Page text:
The Department of Anthropology at Northeastern Illinois University (NEIU) is pleased to announce the 2015 NEIU Summer Archaeological Field School, directed by Dr. Jon Hageman.  The Field School will be held in the Programme for Belize (PFB) lands of Belize, Central America.  The PFB lands are located in northwestern Belize, south and west of the village of Blue Creek.

Students will receive training in archaeological field methods, emphasizing excavation procedures as well as collection and analysis of living floor samples. Students will also learn artifact processing and analysis in the field lab while actively participating in research focusing on rural Maya living in the Late/Terminal Classic (A.D. 600-900) period.

The Field School explicitly links these methods with research strategies to address broader anthropological questions. Lectures on methods and Maya prehistory are integrated with fieldwork to more fully connect activities in the field with the larger research enterprise. Field trips to La Milpa, Dos Hombres, Lamanai, and Tikal will place the research in the ancient social context, and we are working under a permit issued by the Belize Institute of Archaeology to Dr. Fred Valdez, Director of the Programme for Belize Archaeological Project.

The Field School accepts students with a variety of interests, including but not limited to, anthropology, archaeology, bioanthropology, geography and environmental studies, earth science, Latino/Latin American Studies, and history. Students from groups historically underrepresented in anthropology are strongly encouraged.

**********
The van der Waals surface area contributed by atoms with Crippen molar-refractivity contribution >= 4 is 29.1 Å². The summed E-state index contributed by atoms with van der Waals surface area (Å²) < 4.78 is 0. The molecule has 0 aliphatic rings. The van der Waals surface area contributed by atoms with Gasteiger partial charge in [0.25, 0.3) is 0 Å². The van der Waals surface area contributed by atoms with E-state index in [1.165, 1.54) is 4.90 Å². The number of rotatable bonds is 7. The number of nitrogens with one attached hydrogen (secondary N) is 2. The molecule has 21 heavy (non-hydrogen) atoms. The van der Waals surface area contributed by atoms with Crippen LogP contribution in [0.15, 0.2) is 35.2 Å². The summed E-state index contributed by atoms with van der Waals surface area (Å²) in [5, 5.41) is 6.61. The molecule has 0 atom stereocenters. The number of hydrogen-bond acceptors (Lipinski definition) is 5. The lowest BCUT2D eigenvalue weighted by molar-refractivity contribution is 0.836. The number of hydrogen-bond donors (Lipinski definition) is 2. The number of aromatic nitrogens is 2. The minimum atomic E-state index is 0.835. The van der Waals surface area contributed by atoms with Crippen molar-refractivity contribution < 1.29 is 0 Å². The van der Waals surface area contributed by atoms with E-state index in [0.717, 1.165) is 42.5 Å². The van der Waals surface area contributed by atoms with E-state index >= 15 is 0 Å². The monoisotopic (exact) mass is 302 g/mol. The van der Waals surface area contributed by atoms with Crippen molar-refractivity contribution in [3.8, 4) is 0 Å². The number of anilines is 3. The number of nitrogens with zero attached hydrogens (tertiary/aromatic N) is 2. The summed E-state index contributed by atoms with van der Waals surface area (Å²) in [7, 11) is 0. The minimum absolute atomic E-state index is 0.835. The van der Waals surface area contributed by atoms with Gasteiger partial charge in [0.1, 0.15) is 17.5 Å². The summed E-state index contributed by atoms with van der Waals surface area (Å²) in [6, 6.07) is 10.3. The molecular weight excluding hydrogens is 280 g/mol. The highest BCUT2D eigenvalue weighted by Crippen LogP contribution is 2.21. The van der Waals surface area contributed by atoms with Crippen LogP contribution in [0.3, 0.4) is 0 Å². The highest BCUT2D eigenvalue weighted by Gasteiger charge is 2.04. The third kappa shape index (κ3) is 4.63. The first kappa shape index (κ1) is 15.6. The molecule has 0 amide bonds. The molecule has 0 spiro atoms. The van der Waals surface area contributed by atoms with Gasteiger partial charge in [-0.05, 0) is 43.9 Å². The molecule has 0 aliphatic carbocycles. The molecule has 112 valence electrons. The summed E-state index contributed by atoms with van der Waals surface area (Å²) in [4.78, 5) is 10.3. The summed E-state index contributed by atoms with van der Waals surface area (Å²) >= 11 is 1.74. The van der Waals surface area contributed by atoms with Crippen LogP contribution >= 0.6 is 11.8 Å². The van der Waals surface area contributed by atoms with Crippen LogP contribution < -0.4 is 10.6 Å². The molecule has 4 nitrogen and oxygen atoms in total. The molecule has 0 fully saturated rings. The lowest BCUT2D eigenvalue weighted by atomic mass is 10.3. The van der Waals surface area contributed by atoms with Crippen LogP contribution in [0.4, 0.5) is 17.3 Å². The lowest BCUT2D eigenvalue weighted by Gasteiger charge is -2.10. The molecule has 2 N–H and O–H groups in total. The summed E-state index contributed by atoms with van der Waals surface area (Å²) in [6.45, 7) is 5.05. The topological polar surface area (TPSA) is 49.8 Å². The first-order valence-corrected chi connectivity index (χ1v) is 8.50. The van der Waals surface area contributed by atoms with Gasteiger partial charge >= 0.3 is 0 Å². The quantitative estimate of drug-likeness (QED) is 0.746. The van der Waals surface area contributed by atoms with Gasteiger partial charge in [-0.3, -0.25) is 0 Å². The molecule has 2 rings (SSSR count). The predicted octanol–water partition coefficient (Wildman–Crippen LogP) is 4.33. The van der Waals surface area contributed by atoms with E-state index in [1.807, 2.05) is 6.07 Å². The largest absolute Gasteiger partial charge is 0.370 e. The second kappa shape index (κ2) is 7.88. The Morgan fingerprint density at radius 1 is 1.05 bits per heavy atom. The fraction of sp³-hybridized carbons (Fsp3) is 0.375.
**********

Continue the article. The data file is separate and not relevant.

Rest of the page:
2015 Field School Dates and Costs

Tuition scholarships are available from the College of Arts and Sciences; application deadline for this tuition scholarship is February 1. Please give the faculty member writing your letter of recommendation at least three weeks notice in advance of this deadline.  

  • Trip duration: May 20 through June 17, 2015 (tentative)
  • Total trip cost: $3,695 (including airfare)
  • Tution and fees for Illinois residents: $2169.60 ($3,993.60 for non-residents)

Application and Enrollment

The Field School (ANTH - 380 Archaeological Field School) is a six credit-hour course which lasts four weeks. Enrollment is open to undergraduate students. Prerequisites include:

  • Anth 213 Introduction to Archaeology, or
  • Anth 250 Latin American Archaeology, or
  • Anth 374 The Maya, or
  • Consent of Instructor

Applicants should be in good physical condition. Applications and payment schedule are available from the Instructor and from Office of International Programs, Room LWH-0045. 

Since enrollment is limited to 12 students, early application is advised.

The application deadline is on January 24, 2015 at 5:00 p.m. We will accept applicants until all spaces are filled. 

To Apply

Please contact the Office of International Programs (773-442-4796) or email Jon Hageman, at j-hageman@neiu.edu for an application.

The trip cost is $3,695, which includes airfare, transportation in Belize and to Tikal, room and board, and field equipment. Students are responsible for bringing personal items (so check the equipment list).

A $1,000 deposit is due with your application. The second installment ($1,347.50) is due to Student Payment Services by February 13, 2015 and the third installment ($1,347.50) is due to Student Payment Services by March 13, 2015.

Minority students and students from groups historically underrepresented in anthropology are strongly encouraged to apply.


Field School Research Program